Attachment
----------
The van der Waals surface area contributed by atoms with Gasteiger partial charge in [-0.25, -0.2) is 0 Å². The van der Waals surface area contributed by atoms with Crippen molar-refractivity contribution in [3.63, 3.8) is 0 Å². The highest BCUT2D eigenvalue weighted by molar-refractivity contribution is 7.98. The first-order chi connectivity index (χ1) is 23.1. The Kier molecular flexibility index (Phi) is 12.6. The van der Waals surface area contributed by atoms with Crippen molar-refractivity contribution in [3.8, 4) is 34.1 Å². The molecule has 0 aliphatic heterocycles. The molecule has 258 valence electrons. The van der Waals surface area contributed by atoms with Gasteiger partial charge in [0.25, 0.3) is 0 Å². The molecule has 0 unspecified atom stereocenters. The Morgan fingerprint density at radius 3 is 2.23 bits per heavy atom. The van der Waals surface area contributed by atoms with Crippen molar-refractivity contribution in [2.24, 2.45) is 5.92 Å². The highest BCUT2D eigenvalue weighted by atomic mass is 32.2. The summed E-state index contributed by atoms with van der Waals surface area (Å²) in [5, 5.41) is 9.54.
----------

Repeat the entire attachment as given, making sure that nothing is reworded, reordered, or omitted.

The van der Waals surface area contributed by atoms with Gasteiger partial charge in [-0.25, -0.2) is 0 Å². The van der Waals surface area contributed by atoms with Crippen molar-refractivity contribution in [3.63, 3.8) is 0 Å². The highest BCUT2D eigenvalue weighted by molar-refractivity contribution is 7.98. The first-order chi connectivity index (χ1) is 23.1. The Kier molecular flexibility index (Phi) is 12.6. The van der Waals surface area contributed by atoms with Crippen molar-refractivity contribution in [3.8, 4) is 34.1 Å². The molecule has 0 aliphatic heterocycles. The molecule has 258 valence electrons. The van der Waals surface area contributed by atoms with Gasteiger partial charge in [0.25, 0.3) is 0 Å². The molecule has 0 unspecified atom stereocenters. The Morgan fingerprint density at radius 3 is 2.23 bits per heavy atom. The van der Waals surface area contributed by atoms with Crippen molar-refractivity contribution in [2.24, 2.45) is 5.92 Å². The highest BCUT2D eigenvalue weighted by atomic mass is 32.2. The summed E-state index contributed by atoms with van der Waals surface area (Å²) in [5, 5.41) is 9.54.